Biography of Rev. David Leslie
REV. DAVID LESLIE. – David Leslie was a contribution of the spirit and the life of the new England of half a century ago to the development and civilization of the Pacific coast. Though so much of his life was spent in the newer and ruder conditions attendant on a pioneer work in this distant west, he never forgot the carefulness and precision induced by his early training, nor widely departed from the habits and modes of thought characteristic of his Yankee origin. He was a native of New Hampshire, where he was born in 1797, and was reared among the White Mountains, partaking so much of the spirit of his native hills that he ever seemed as indurated and solid as their own granite bases.
In 1822, when he was twenty-five years of age, he was admitted as a preacher in the New England conference, in which he continued until 1836, when he was appointed a missionary to Oregon. He was the first missionary to bring a wife and family to this coast; and to him and his wife belong the distinction of having set up the first christian home west of the Rocky Mountains. his wife was of a family eminent in New England life, being of the Pierce family, and sister of B.K. Pierce, D.D., long one of the most eminent preachers and authors of Massachusetts. She died many years ago.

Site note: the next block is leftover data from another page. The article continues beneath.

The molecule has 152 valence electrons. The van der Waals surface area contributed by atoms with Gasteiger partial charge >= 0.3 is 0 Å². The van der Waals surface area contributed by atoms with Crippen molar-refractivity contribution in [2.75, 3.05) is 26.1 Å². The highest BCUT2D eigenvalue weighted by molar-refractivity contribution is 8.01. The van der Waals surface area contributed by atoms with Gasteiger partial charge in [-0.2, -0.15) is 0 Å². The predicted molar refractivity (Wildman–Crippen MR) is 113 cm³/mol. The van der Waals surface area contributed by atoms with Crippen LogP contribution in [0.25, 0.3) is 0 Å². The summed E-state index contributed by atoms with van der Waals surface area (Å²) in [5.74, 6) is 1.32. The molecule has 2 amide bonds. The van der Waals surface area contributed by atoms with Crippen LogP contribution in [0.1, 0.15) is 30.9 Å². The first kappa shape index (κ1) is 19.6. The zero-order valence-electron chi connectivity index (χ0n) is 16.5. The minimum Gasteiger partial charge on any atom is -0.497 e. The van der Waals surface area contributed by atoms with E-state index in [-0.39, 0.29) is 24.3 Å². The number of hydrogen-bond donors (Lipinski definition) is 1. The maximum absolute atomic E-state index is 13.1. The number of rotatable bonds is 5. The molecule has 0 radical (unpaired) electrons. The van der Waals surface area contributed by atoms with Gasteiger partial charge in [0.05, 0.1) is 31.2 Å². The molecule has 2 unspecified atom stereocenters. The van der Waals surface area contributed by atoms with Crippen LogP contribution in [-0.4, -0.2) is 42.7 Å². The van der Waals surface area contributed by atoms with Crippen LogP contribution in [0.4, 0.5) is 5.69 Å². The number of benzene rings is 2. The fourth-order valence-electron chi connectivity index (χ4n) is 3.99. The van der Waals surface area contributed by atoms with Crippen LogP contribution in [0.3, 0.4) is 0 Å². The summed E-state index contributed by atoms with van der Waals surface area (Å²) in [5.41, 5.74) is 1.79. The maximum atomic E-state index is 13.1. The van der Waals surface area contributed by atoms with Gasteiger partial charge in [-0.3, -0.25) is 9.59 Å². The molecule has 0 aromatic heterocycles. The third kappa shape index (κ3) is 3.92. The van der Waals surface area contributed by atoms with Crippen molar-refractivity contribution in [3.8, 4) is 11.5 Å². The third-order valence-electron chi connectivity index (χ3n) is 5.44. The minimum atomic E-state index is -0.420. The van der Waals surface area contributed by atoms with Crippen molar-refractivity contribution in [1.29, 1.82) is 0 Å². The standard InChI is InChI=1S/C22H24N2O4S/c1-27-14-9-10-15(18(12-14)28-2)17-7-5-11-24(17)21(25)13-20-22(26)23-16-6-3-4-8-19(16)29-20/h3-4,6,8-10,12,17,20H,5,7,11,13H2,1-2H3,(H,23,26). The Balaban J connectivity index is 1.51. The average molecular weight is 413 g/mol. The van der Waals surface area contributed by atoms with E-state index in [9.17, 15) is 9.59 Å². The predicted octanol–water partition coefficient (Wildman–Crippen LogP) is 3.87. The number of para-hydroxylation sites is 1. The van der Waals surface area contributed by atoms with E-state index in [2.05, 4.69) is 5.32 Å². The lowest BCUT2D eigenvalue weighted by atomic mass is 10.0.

Mr. Leslie sailed from Boston for the Columbia river January 7,1837, and landed in Oregon September 20th of the same year, and entered at once upon the work to which he had been assigned.
In 1838, when Jason Lee returned to the States for his large reinforcement to his mission, he left the superintending of the mission with Mr. Leslie; so that for nearly two years he had charge of all the work of his church in Oregon.
In the organization of the Provisional government of Oregon, Mr. Leslie took a leading part. Coming from New England, a state of society where every man was a law unto himself was intolerable to him; and so he threw the whole force of his character and influence in favor of the organization of the only form of lawful order that seemed possible in the then condition of the country.
He was also among the foremost in the work of founding the Oregon Institute, so long the only educational light and hope of the country, and now rejoicing in its fuller powers as the Willamette University. He was president of its board of trustees for twenty-five consecutive years, and as such wielded a controlling influence on its destiny. For many years also he presided over the Oregon Bible Society; and his venerable form, with its crown of silver hair, was both an ornament and an inspiration to its annual gatherings. Thus in establishing order, and founding educational and christian institutions in Oregon, David Leslie won an honorable standing among the most worthy of our pioneers. His work being mostly done in the center of the Willamette valley, in and about Salem, where he had his residence for nearly thirty years, there was les of adventure in it than in the work of several of his fellow-laborers; but it was done well, and has left a record that can never be effaced. He died in Salem, March 1, 1869, full of years and full of honors.